Cleaning Injector Seats on a Diesel Cylinder Head
Removing Carbon and Dirt from Injector Seats With New, Specialized Brushes from IPA
We start this report with a question for do-it-yourself diesel pickup owners who perform all of their truck’s engine upkeep and repair, especially those of you with oil-burners that have more than 100,000 miles of use: Have you had to replace the fuel injectors yet?
Of course, we’re not wishing this type of project on you or your rig. However, when a failure or problem does warrant injector replacement, is “pull one, install another” your basic procedure for handling the job? When removing fuel injectors from a high-mileage engine, do you consider the possibility of built-up debris such as rust and carbon being lodged in the injector seats? We certainly hope you do, because that residue can prevent a new injector from sealing properly, and thus cause a leak. So, whenever one or a full set of injectors is being replaced, cleaning the injector seats is a good idea.
Injector seats are used to hold and seal fuel injectors in the cylinder head. A seat is made up of different sections that correspond to the injector, the largest part being the main bore, which is where the body of the injector sits.
Sleeves (typically steel or aluminum) that seal the injectors’ O-rings are pressed or machined into the heads. For example, Duramax engines have aluminum heads with press-fit steel sleeves. There’s a flat area at the bottom of each injector seat’s main bore that seals washers for the injector nozzles against the seats. In the middle, located between the valves, are the inner-seat holes that position and secure the nozzles over the cylinders.
Each part of the injector seat should be cleaned whenever an injector is removed or replaced. There are a number of things that can happen if debris is not removed from the seat. One of the problems is that it can cause the injector to not fit or seal correctly when it is installed. If this happens and the seats are located under the valve cover, it’s possible that engine oil could seep around the injector and into the cylinder and burn. Also, if the injector is not covered and is open to the elements, a bad seal can allow water and dirt to migrate into the cylinder, which will eventually lead to problems. An improper seal may also allow gases, fuel, and compression to pass around the injector, creating a loss of power.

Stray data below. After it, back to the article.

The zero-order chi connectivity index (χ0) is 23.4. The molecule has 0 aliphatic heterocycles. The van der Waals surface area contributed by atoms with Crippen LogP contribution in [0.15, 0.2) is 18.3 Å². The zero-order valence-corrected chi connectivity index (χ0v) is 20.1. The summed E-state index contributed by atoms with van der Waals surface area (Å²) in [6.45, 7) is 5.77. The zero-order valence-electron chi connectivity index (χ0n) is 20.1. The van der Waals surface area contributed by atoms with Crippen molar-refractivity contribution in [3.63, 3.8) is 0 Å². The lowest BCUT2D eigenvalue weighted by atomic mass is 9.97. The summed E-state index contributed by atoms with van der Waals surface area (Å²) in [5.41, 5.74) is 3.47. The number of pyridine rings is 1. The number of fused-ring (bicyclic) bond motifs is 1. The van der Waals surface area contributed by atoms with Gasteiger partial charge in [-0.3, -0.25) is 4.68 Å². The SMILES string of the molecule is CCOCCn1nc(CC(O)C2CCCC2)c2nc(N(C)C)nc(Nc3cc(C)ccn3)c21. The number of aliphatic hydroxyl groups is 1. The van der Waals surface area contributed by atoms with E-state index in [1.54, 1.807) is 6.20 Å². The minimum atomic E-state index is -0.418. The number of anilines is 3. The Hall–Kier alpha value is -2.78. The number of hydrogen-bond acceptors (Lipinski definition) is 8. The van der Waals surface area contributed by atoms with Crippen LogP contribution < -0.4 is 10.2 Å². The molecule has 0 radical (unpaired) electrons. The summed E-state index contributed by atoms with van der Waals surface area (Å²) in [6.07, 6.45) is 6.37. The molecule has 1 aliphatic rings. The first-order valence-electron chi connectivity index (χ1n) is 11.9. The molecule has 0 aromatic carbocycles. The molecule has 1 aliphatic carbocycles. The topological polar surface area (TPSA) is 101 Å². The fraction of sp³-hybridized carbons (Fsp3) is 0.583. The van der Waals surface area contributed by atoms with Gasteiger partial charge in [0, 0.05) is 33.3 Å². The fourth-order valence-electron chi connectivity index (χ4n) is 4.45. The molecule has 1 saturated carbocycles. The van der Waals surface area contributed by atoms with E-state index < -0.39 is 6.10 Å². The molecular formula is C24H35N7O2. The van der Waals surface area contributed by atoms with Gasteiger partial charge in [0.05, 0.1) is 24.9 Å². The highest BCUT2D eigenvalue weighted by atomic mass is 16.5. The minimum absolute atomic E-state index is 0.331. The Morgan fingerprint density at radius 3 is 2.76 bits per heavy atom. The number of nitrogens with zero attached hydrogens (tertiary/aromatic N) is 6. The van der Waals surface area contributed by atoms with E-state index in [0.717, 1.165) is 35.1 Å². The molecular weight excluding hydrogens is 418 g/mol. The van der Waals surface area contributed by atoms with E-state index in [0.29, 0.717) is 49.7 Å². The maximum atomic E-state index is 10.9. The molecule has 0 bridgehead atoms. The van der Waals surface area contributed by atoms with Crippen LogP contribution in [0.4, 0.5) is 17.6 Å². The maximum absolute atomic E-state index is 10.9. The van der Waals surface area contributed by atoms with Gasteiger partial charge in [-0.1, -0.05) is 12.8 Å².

Removing dirt and debris from injector seats is exactly what Innovative Products of America’s Professional Diesel Injector-Seat Cleaning kit does. The brush set includes everything necessary for cleaning an injector seat and bore on most light-, medium-, and heavy-duty diesel engines. The kit features three types of brushes: Helix, Two-Stage, and Bore—which all come in variety of sizes (so they can be used for different applications).
A driver handle with a quick-lock coupler and two extensions is also included, as is an assortment of swabs for cleaning and polishing the bores.
Each brush type is designed for cleaning specific areas of an injector seat. The Helix brush is used for deep-seat cleaning, while the seat and inner-seat hole are serviced with the Two-Stage brush. The different bore brushes can be used individually or in any combination needed to perform a proper cleaning.
The following photos chronicle Brent Ranney of L&R Engines in Santa Fe Springs, California, as he uses the IPA Diesel Injector-Seat Cleaning kit’s brushes and swabs to work on a set of Duramax heads.
Innovative Parts of America’s Professional Diesel Injector-Seat Cleaning kit comes with everything needed to properly clean the seats and bores. The brushes and swabs vary in size and can be used in multiple applications.
Prior to staring our project, the Duramax cylinder head we’re working with was cleaned in a hot tank at L&R Engines. While the bath does a good job of removing oil and dirt from the head, detailed areas such as the injector seats require more concentrated cleaning.
L&R’s Brent Ranney starts the procedure by inserting the Two-Stage brush into the injector bore and turning its handle clockwise to clean both the seat and the inner-seat hole.
After using the Two-Stage brush, the amount of debris remaining on the injector seat suggests the brush does a better job of cleaning the inner-seat hole than it does the actual seat.
Here, Brent uses the Helix brush (also turning it clockwise) to clean the injector-seat bore.
The Helix brush makes a noticeable before/after difference in the condition of the bore. The tarnish and debris are gone.
Flipping the head on its side and inspecting the inner-seat hole, we see that some carbon is still visible—even after cleaning with the Two-Stage brush.
The kit actually includes a Bore brush that is the correct size for the inner-seat hole of a Duramax head.
Here is another look at the inner-seat hole after Brent cleans it with the correct-sized Bore brush. There is definitely a noticeable difference.
After using the brushes, Brent wipes the bore and seat areas clean with swabs that are included in the kit. If a seat is really dirty, it may take more than one swab to get it completely clean. Make sure to clean the bore and the inner-seat hole completely.
This is what the swabs look like before and after servicing an injector seat. Despite the fact that our Duramax cylinder head’s injector seats were cleaned in a hot tank, a lot of dirt and debris remained, as evidenced by the swab on the left, which was used to clean one seat for this project. The middle swab was used to clean the seat a second time to ensure it and the bore were completely free of residue. The swab on the right is a new one that we’re using as a comparison.